This is an interesting show. At the least, it’s quite beautiful. I will certainly keep watching it. I still don’t know what it’s all about, but at least I get the penguin bit now. It’s certainly good looking so far, with lots of bright, pretty colours and even some flowery iconography. Maybe that’s obligatory, I dunno.
I love how the place really looks lived-in
The viewer immediately notices that, in a way very similar to Utena, there are scenes in which all of the characters other than those in the main cast are drawn as simplified, anonymous figures, apparently close relations of the man on the men’s room door:
Not that I’m complaining, but I’d once like to see an anime in which the protagonist has a really ugly imouto who the viewer is supposed to love. That’d be a challenge for the viewer. I guess Kuragehime was a bit like that, though Tsukimi wasn’t anybody’s sister. Nonetheless she was supposed to be “ugly” or at least not “pretty” in a conventional way and still succeeded to be moe. Regardless, Himari is undeniably cute as a button:
There’s a little bit of a fairy tale vibe to the show. The three main characters are siblings, but the sister, who fulfills the Ill Girl trope, is a little bit princessy in that the doctors all said long ago that there’s nothing they can do for her and she has little time left to live, as so often seems to happen on TV. Every day is precious, or something like that, so the three value every day they have together. Anyway, that’s how they end up at the aquarium to see these fucking adorable penguins:
M-M-Moar cute penguins!
But oh noes! My favourite imouto dies!
I never saw this coming!
But it’s okay ‘cuz she has a special souvenir hat that revives her, albeit possessed by some spirit that says something or other about fate and the like. We’re warned that her life is prolonged only temporarily so we should be prepared to see this again:
So the cool part here is that once she’s revived using the power of this fate thing and the penguin hat, these penguins start helping out everywhere, finding the protagonist’s train pass, umbrella, killing roaches, sewing, and so forth.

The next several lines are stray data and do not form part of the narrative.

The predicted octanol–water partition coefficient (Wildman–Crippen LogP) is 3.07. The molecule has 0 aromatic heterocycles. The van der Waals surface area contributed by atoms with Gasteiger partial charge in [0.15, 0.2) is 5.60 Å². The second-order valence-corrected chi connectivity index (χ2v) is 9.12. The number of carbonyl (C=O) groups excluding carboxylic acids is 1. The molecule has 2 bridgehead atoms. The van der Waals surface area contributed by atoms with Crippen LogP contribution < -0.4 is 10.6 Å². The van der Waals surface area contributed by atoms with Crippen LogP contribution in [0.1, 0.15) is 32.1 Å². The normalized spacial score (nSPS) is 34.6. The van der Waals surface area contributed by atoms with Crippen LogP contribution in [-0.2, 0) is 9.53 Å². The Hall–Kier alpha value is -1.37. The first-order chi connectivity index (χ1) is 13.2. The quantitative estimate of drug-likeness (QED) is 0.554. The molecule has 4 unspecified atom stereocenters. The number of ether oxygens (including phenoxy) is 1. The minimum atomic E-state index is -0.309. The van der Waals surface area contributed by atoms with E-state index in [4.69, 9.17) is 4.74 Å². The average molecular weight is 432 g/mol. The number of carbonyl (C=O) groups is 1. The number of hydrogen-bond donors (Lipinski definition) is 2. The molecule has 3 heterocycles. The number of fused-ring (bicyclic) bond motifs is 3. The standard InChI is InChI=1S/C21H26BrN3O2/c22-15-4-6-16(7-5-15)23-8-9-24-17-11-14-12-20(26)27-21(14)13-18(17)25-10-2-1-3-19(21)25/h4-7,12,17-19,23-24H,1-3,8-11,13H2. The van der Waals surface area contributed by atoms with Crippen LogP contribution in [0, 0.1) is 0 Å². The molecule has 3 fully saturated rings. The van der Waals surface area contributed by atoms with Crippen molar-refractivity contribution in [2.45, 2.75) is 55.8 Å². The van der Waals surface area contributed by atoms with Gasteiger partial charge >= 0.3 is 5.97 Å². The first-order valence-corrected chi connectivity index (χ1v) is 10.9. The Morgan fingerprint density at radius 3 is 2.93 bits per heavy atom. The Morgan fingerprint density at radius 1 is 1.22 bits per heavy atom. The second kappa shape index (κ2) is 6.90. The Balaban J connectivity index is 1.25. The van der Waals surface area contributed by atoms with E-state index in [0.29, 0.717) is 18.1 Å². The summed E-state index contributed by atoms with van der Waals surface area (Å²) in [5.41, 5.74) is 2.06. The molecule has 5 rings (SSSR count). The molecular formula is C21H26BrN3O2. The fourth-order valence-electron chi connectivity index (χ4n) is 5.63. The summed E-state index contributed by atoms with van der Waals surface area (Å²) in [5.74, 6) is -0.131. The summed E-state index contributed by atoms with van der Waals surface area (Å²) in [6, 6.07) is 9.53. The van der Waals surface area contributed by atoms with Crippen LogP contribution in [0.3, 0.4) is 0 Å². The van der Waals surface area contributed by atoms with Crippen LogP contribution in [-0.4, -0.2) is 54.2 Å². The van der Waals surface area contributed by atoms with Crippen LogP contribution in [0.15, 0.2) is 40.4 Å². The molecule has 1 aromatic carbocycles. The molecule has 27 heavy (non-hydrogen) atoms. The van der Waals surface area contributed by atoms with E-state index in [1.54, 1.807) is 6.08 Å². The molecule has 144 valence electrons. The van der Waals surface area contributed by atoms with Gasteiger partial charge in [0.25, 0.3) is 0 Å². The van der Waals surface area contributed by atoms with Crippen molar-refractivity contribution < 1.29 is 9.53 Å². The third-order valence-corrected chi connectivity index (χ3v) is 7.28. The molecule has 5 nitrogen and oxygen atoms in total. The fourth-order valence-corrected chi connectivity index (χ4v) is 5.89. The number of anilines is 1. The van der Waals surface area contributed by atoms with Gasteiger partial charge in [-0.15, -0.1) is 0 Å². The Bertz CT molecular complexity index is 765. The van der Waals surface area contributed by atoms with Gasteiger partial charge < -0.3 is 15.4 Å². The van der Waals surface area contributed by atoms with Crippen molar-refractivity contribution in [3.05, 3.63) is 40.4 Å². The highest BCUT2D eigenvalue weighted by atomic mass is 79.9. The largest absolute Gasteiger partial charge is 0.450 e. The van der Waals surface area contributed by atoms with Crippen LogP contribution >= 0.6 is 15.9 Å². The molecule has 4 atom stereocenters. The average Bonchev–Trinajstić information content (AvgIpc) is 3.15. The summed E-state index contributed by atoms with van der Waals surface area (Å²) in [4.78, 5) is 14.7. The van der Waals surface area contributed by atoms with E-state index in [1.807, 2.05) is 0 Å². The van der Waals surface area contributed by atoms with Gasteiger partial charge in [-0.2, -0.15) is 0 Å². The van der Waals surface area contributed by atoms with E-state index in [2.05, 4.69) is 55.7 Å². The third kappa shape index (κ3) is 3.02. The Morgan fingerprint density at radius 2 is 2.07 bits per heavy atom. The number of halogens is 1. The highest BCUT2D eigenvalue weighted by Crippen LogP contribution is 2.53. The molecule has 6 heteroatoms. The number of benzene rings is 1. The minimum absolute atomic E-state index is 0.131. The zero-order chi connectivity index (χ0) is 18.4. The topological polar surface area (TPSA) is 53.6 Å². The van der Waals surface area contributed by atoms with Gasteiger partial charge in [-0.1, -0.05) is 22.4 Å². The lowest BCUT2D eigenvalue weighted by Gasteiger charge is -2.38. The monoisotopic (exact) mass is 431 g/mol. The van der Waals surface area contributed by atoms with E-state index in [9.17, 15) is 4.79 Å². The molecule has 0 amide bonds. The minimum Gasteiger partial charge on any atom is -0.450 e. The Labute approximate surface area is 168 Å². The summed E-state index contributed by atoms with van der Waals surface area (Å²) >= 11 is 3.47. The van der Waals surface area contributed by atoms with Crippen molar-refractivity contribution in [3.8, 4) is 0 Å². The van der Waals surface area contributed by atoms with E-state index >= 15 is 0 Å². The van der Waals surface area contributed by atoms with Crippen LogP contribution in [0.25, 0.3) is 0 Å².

So this is all pretty cool, so much so that I’d like some penguin helpers of my own, even if it means exceeding the 78 degree voluntary limit on air conditioning suggested by Mayor Bloomberg. The only problem is that only the three of them can see the penguins, despite how industrious and adorable they may be. What follows is a henshin scene for the ages. There’s no use taking screen captures of it (and besides, this page already probably takes 9001 minutes to load). There’s some great music in this scene too.
Is Himari being controlled by the hat? What is this about obtaining the Penguin Drum? Of course, the viewer is meant to be confused, but there is also the right amount of humour in here so that I’m genuinely eager to see the next episode. It’s also good that it’s nowhere near as experimental as it could have been. I love shows like Yojou-han Shinwa Taikei as much as the next guy and cannot really criticise it, but I can at least complain that it’s a lot of work to watch. The same is true for masterpieces like Ghost in the Shell; they require some effort on the part of the viewer to appreciate. While I’m not saying by any means that this was superficial, what I think I am saying is that it’s relatively easy to become immersed in the very first episode. It’s not so challenging in the beginning so as to be off-putting to viewers who aren’t interested in something that requires intent focus.
I suppose it’s required that I confirm that I didn’t miss this visual nod (or perhaps I’m imagining it):
No matter how many times you see it, pulling a sword out of somebody’s chest is really neat. I like this show and will continue to watch it. I will also continue to watch Yuru Yuri and Ikoku Meiro Croisee. I don’t know who’s cuter: Yune or Hinata